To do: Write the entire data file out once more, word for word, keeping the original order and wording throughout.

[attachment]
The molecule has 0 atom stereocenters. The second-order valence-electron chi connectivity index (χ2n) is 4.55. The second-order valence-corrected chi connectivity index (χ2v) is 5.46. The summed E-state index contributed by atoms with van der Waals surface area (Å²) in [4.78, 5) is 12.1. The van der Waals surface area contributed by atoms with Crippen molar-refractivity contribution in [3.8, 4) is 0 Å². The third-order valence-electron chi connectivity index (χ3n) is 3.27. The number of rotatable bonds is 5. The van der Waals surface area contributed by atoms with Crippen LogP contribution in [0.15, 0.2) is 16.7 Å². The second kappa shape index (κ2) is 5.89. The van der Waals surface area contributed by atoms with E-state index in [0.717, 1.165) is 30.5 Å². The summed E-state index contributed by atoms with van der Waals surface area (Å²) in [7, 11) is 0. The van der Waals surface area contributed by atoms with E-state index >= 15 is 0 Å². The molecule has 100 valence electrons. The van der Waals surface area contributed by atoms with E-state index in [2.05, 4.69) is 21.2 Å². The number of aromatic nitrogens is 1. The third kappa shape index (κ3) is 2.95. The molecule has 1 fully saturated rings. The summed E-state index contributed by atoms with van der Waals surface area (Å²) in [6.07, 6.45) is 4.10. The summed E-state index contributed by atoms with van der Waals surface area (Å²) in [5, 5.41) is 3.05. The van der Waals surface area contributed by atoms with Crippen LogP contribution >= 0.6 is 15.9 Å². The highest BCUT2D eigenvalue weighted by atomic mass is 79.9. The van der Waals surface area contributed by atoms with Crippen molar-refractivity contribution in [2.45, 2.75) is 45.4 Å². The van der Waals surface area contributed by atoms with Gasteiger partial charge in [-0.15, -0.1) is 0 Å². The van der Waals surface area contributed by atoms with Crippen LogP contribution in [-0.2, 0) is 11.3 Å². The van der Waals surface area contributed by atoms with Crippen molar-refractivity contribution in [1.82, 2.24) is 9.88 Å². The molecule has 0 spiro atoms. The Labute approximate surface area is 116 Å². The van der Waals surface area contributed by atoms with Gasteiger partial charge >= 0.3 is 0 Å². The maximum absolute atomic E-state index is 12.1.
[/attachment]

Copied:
The molecule has 0 atom stereocenters. The second-order valence-electron chi connectivity index (χ2n) is 4.55. The second-order valence-corrected chi connectivity index (χ2v) is 5.46. The summed E-state index contributed by atoms with van der Waals surface area (Å²) in [4.78, 5) is 12.1. The van der Waals surface area contributed by atoms with Crippen molar-refractivity contribution in [3.8, 4) is 0 Å². The third-order valence-electron chi connectivity index (χ3n) is 3.27. The number of rotatable bonds is 5. The van der Waals surface area contributed by atoms with Crippen LogP contribution in [0.15, 0.2) is 16.7 Å². The second kappa shape index (κ2) is 5.89. The van der Waals surface area contributed by atoms with E-state index in [0.717, 1.165) is 30.5 Å². The summed E-state index contributed by atoms with van der Waals surface area (Å²) in [7, 11) is 0. The van der Waals surface area contributed by atoms with E-state index >= 15 is 0 Å². The molecule has 100 valence electrons. The van der Waals surface area contributed by atoms with E-state index in [2.05, 4.69) is 21.2 Å². The number of aromatic nitrogens is 1. The third kappa shape index (κ3) is 2.95. The molecule has 1 fully saturated rings. The summed E-state index contributed by atoms with van der Waals surface area (Å²) in [6.07, 6.45) is 4.10. The summed E-state index contributed by atoms with van der Waals surface area (Å²) in [5, 5.41) is 3.05. The van der Waals surface area contributed by atoms with Crippen LogP contribution >= 0.6 is 15.9 Å². The highest BCUT2D eigenvalue weighted by atomic mass is 79.9. The van der Waals surface area contributed by atoms with Crippen molar-refractivity contribution in [2.45, 2.75) is 45.4 Å². The van der Waals surface area contributed by atoms with Gasteiger partial charge in [-0.15, -0.1) is 0 Å². The van der Waals surface area contributed by atoms with Crippen LogP contribution in [-0.2, 0) is 11.3 Å². The van der Waals surface area contributed by atoms with Crippen molar-refractivity contribution in [1.82, 2.24) is 9.88 Å². The molecule has 0 spiro atoms. The Labute approximate surface area is 116 Å². The van der Waals surface area contributed by atoms with Gasteiger partial charge >= 0.3 is 0 Å². The maximum absolute atomic E-state index is 12.1.